DTW remembers the once fraught and risky business of buying a second-hand car and recalls an alternative course for the impecunious.
Before the introduction of effective consumer protection legislation and manufacturer-backed Approved Pre-Owned schemes, buying a used car was often a tricky and less than pleasant business. Even relatively new cars could harbour hidden problems beneath their highly polished paintwork. Franchised dealers seemed rather embarrassed to have to engage in the grubby business of selling second-hand cars, so they were often parked around the back of the lot, out of sight. When you arrived in the showroom, you could sense the salesman’s disappointment when he found out that you were not interested in one of the pristine new models on display indoors.
Given what a grim business buying a used car could be, is it any wonder that even the impecunious were desperate instead to buy new? To do so, they looked East, not to Japan, but behind the Iron Curtain. Low labour costs and a need to earn foreign currency meant that such cars were temptingly cheap. Today, we look at two Soviet Bloc cars available at bargain prices to buyers in Western Europe during the 1980’s and establish whether they had any appeal beyond their low prices.
The Škoda Estelle was a four-door saloon car manufactured in the former Czechoslovakia between 1976 and 1990. Its origins date back two generations, to the 1964 1000MB model, which employed the contemporarily popular rear-engined layout, as used in the Renault Dauphine, Simca 1000, Hillman Imp and, of course, the VW Beetle. By the time the Estelle was launched, only the VW Beetle and Simca 1000 were on sale in Europe and both would cease production within a couple of years.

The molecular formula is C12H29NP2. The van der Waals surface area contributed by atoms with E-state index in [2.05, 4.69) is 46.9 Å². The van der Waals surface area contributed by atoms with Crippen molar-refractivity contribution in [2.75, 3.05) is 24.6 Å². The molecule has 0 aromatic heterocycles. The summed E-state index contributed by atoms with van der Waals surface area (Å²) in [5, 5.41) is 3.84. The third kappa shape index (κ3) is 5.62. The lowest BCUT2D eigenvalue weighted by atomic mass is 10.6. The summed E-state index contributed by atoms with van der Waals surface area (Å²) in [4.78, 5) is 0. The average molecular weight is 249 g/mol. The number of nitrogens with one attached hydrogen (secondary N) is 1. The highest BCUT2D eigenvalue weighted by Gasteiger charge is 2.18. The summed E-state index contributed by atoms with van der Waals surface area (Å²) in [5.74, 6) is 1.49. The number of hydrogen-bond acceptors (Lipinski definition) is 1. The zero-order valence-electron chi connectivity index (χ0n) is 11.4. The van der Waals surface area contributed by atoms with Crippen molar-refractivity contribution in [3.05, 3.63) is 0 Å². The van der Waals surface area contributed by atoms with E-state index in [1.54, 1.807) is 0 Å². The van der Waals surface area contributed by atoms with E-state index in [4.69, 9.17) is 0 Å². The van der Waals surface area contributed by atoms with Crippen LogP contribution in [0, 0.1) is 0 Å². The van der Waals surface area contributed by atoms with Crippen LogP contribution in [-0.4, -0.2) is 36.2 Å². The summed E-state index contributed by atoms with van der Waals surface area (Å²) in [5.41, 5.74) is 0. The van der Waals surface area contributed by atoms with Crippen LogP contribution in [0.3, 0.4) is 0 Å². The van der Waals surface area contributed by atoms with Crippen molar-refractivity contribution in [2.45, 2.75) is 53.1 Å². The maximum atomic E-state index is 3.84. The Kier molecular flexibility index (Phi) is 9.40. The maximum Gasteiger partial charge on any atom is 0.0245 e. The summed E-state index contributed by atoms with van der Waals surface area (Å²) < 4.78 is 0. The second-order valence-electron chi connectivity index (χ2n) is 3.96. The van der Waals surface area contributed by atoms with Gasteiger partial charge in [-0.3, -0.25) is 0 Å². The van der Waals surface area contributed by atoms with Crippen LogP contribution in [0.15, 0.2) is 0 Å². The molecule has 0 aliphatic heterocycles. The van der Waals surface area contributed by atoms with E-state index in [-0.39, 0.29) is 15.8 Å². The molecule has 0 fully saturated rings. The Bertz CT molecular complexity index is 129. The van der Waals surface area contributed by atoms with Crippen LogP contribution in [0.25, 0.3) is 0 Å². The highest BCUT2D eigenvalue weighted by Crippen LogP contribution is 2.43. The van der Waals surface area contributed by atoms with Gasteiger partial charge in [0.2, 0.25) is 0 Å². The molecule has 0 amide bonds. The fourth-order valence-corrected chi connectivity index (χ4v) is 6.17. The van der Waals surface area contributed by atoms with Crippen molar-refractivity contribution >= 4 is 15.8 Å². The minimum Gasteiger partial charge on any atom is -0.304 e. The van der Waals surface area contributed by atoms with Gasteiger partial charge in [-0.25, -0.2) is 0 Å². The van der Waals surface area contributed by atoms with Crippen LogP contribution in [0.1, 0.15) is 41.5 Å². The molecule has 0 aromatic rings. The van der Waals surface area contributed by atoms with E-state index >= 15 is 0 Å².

Škoda engineers recognised that the rear-engined layout was hopelessly outdated and actually built a prototype FWD Estelle. It’s a moot point as to whether Škoda simply couldn’t afford the investment in FWD technology or the Soviet government refused to allow the Czech company to embarrass Russian domestic manufacturers with a more modern rival, but the FWD prototype was stillborn.
Incidentally, the ‘Estelle’ name was an invention of the company’s UK advertising agency and was not used outside the British Isles. Elsewhere, the car was known rather more prosaically as the 105 or 120, depending on engine size.
Car Magazine tested an Estelle Two 120L SE in January 1985 and was surprisingly polite about it. The Estelle Two was a facelifted model, with rectangular headlamps and a smoother front end. While not exactly pretty, the reviewer thought it quite well proportioned. They described the finish and equipment as “exemplary”.
The Estelle came with steel-belted radial tyres, mudflaps, a vinyl roof, halogen headlamps, a laminated windscreen and heated rear window, a radio-cassette player, tachometer, fully reclining bucket front seats with headrests, cloth upholstery and “a toolkit that would have done justice to a Boeing 747”. All for just £3,299 when a (very) basic Ford Escort cost well over £4,000.
Performance was leisurely, with a 90mph top speed and a 0 to 60mph time of around 20 seconds. There was an annoying engine boom at 4,000rpm, which unfortunately equated to 70mph in top gear.
The major concern with the Estelle was its handling. The combination of the rear-engined layout and swing-axle rear suspension meant it was prone to sudden breakaway oversteer when pushed beyond its limits. It was also easily upset by crosswinds. The reviewer thought that it was not treacherous, but neither was it fail-safe, unlike most contemporary cars. In conclusion, the reviewer paid the Estelle a rather back-handed compliment by concluding that it was no longer “the worst new car sold in Britain” as the magazine had previously asserted.